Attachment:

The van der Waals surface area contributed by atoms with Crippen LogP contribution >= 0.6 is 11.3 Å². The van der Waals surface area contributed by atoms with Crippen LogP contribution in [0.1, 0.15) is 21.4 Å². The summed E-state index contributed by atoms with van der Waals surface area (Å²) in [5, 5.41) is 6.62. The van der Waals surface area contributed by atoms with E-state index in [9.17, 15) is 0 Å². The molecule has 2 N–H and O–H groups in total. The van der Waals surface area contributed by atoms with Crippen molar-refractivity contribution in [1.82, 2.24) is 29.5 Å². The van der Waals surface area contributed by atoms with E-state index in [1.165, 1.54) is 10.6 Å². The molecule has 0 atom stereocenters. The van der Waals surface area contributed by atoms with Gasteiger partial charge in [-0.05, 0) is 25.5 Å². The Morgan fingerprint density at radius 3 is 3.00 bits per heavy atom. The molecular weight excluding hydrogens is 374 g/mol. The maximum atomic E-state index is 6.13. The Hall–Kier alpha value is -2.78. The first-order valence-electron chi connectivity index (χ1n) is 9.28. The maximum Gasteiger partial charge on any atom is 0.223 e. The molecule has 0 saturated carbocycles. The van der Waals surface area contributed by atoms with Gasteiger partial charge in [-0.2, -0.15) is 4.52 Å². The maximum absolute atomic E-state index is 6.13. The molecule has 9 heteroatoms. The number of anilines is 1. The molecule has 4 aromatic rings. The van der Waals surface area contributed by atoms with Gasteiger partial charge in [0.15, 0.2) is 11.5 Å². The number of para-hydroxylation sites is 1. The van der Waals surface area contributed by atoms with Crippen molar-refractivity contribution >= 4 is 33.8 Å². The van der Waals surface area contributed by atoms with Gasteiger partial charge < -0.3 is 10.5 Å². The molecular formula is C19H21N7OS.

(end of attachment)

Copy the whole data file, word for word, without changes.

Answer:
The van der Waals surface area contributed by atoms with Crippen LogP contribution >= 0.6 is 11.3 Å². The van der Waals surface area contributed by atoms with Crippen LogP contribution in [0.1, 0.15) is 21.4 Å². The summed E-state index contributed by atoms with van der Waals surface area (Å²) in [5, 5.41) is 6.62. The van der Waals surface area contributed by atoms with E-state index in [9.17, 15) is 0 Å². The molecule has 2 N–H and O–H groups in total. The van der Waals surface area contributed by atoms with Crippen molar-refractivity contribution in [1.82, 2.24) is 29.5 Å². The van der Waals surface area contributed by atoms with E-state index in [1.165, 1.54) is 10.6 Å². The molecule has 0 atom stereocenters. The van der Waals surface area contributed by atoms with Gasteiger partial charge in [-0.05, 0) is 25.5 Å². The Morgan fingerprint density at radius 3 is 3.00 bits per heavy atom. The molecular weight excluding hydrogens is 374 g/mol. The maximum atomic E-state index is 6.13. The Hall–Kier alpha value is -2.78. The first-order valence-electron chi connectivity index (χ1n) is 9.28. The maximum Gasteiger partial charge on any atom is 0.223 e. The molecule has 0 saturated carbocycles. The van der Waals surface area contributed by atoms with Gasteiger partial charge in [-0.2, -0.15) is 4.52 Å². The maximum absolute atomic E-state index is 6.13. The molecule has 9 heteroatoms. The number of anilines is 1. The molecule has 4 aromatic rings. The van der Waals surface area contributed by atoms with Gasteiger partial charge in [0.15, 0.2) is 11.5 Å². The number of para-hydroxylation sites is 1. The van der Waals surface area contributed by atoms with Crippen molar-refractivity contribution >= 4 is 33.8 Å². The van der Waals surface area contributed by atoms with Gasteiger partial charge < -0.3 is 10.5 Å². The molecular formula is C19H21N7OS.